Eau Claire Market project includes huge mixed-use development – Plans for new residential, office and retail space

Redevelopment plans for the Eau Claire Market include five towers, 1,000 residential units, 800,000 square feet of office space, and 550,000 square feet for retail.

The ambitious plans by Regina-based Harvard Devlopments Inc. would transform the market into a more vibrant mixed-use area.

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“Our plans are to encompass all of the uses that were previously approved on this site. So this is a two-and-a-half-million-square-foot, fully-integrated mixed use project over a three phase development construction,” said Rosanne Hill Blaisdell, managing director of Harvard Buildings Inc. and vice-president of leasing for Harvard Developments Inc.

“We’ll see hotel, apartment, residential and condominiums, office building and a large area of retail.”

She said the developer has been working with the city and various community groups over the last year to come forward with a design. It is gearing up for a land-use application to be submitted before the end of this year or early in 2014 with a development permit following soon after.

Its objective would be to start construction in the fall of 2014 and the entire phased project would take seven to 10 years.

She said the first phase would take place in the southwest portion of the south parking lot and the current shopping centre would remain intact and continue to operate until a future phase of development. The first phase would include a podium with retail and a hotel with potentially condo above and rental apartments.

There would be three towers on the south podium and then two condo towers on the north side at a later date.

The current structure of Eau Claire Market will not come down until the project moves into its third phase in a few years and another structure will be built there to accommodate retail use.

“The Eau Claire Market was an ambitious 1980’s urban development dream that never realized its full potential,” said Michael Kehoe, an Alberta-based retail specialist with Fairfield Commercial Real Estate Inc. “Saddled with an awkward land lease with the City of Calgary and a city whose consumers are dedicated to a suburban lifestyle and regional shopping centres the Market achieved limited acceptance and retail impact.The project was well executed for the most part and situated in an ideal park-like urban setting along the banks of the Bow River with one of the city’s best open public spaces. It was ahead of its time for the Calgary market.

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“The stars appear to align for current redevelopment plans at the market site with the Eau Claire district nearing its full potential. Downtown daytime and resident populations are growing and the connectivity to the site with new adjacent office towers will ensure that the project is not an isolated commercial island as in the past. This project, if fully realized will be the final crowning piece in the development puzzle in the north central core area.”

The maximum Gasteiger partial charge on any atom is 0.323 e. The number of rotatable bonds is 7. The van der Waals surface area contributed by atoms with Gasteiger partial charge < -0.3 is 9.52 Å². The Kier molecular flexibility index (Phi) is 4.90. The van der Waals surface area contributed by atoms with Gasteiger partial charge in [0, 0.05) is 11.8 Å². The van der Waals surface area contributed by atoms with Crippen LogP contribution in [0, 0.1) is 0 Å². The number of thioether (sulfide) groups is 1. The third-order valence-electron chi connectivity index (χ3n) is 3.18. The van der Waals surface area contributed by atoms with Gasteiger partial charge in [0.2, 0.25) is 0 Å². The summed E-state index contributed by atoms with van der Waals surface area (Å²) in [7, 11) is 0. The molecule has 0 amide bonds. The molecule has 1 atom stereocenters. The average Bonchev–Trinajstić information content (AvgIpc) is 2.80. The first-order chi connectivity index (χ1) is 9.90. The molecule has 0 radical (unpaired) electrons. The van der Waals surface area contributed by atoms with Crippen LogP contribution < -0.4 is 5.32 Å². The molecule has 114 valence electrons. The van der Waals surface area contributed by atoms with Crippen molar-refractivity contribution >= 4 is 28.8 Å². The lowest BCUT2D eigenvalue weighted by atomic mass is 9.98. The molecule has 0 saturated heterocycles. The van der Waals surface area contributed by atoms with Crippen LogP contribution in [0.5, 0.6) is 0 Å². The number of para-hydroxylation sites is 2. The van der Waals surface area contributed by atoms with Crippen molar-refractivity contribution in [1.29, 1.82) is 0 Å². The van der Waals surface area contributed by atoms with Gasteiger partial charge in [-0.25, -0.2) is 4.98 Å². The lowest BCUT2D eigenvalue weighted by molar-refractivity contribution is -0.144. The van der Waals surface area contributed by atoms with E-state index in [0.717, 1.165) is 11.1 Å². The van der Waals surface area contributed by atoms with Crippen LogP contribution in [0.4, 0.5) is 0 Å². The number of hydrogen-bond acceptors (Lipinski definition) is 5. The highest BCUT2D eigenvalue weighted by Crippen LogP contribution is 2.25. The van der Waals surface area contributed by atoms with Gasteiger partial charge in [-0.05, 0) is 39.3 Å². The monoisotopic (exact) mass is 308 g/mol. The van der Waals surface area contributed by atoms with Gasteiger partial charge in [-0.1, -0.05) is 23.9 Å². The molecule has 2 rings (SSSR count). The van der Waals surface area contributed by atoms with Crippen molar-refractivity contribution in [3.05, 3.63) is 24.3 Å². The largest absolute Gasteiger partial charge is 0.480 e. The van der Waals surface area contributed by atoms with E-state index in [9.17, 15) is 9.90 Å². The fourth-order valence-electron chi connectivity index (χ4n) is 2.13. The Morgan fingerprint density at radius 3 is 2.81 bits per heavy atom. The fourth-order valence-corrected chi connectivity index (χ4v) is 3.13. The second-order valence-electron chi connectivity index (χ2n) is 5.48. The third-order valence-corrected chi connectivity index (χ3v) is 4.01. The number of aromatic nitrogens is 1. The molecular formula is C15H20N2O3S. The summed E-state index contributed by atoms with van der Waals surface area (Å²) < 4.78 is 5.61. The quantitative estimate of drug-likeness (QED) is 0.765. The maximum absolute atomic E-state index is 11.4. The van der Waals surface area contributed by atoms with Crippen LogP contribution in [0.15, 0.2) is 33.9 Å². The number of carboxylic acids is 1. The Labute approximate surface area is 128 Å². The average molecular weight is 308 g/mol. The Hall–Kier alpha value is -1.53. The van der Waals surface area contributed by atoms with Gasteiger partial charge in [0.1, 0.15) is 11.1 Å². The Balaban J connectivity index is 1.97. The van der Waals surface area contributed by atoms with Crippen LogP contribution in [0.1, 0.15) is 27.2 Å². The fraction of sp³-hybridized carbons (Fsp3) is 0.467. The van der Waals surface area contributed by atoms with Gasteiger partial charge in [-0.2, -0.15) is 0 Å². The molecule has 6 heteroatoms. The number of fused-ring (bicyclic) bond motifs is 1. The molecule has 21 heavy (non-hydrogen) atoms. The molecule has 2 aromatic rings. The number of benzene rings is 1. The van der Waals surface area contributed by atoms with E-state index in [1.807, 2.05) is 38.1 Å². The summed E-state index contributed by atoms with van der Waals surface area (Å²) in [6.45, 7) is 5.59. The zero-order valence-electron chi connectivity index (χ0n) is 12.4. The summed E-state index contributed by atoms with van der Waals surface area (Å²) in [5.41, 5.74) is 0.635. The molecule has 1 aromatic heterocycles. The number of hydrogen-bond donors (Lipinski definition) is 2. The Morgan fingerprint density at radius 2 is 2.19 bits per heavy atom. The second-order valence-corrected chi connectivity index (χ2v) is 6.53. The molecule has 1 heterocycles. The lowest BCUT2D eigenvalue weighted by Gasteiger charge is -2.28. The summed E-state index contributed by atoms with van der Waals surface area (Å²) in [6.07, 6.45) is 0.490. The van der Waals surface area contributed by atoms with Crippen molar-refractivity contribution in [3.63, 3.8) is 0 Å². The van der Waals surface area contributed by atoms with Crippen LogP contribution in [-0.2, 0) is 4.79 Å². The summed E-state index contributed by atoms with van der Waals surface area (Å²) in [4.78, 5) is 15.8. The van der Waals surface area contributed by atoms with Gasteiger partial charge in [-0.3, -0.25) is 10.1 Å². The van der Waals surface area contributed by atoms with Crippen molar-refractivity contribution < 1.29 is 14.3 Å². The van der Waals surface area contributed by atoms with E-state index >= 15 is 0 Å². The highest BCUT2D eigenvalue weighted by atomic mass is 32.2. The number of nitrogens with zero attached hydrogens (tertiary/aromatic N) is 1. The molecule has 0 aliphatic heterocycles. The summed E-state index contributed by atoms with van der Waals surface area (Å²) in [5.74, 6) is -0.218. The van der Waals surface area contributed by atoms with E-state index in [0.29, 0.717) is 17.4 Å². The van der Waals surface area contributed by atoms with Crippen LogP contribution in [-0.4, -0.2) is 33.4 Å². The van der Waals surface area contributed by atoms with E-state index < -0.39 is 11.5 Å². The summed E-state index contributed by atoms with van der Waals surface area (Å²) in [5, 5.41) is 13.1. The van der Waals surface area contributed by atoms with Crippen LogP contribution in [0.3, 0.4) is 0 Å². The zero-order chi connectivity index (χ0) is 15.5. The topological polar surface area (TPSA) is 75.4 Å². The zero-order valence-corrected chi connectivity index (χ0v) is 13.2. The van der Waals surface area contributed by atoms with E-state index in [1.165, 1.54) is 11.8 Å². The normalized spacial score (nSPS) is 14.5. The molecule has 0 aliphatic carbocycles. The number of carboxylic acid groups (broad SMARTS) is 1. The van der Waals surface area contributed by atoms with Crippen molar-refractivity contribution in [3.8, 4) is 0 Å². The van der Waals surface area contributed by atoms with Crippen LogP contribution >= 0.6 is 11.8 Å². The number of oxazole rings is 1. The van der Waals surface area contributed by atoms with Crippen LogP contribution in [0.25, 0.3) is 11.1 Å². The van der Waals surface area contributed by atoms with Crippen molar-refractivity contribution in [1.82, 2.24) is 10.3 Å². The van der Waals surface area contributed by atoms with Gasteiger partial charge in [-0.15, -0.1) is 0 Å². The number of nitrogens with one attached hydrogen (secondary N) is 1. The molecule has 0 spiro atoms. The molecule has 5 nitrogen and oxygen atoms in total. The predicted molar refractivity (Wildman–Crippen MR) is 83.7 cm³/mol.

Ken Cutler, owner of The Bean Stop, said his business “is clearly not part of any long-term plans there.”

“The reality is if they get approval for this project Eau Claire Market is going to cease to exist,” said Cutler. The Bean Stop has been at the market since the beginning in 1993. Cutler has owned it since 2001.

“It’s almost a sense of closure.”

Pat Gallo, owner of the Prego Cucina Italiana restaurant, said his business has been in the Market since the mid-1990s and he’s hoping it will remain there for the long run.

“Everybody notices the redevelopment in and around the surrounding areas. Lot of residential . . . The area is up and coming so we hope we all prosper,” said Gallo.

“Any change will be a good change, a positive change, as far as we’re concerned.”

Maggie Schofield, executive director of the Calgary Downtown Association, said she is impressed with the Eau Claire Market redevelopment plans.

“It’s a very thoughtful project,” she said. “This is very impressive. It’s very distinctive. They looked at the preservation of the historical cafe and smokestack in a really good way and I think that reflects we always want to make sure that heritage is protected.

“They seem to have this very good pedestrian experience incorporated into the whole development . . . We think it will be a really vibrant area.”


© Copyright (c) The Calgary Herald

Home builder files $6 million defamation lawsuit against Mayor Nenshi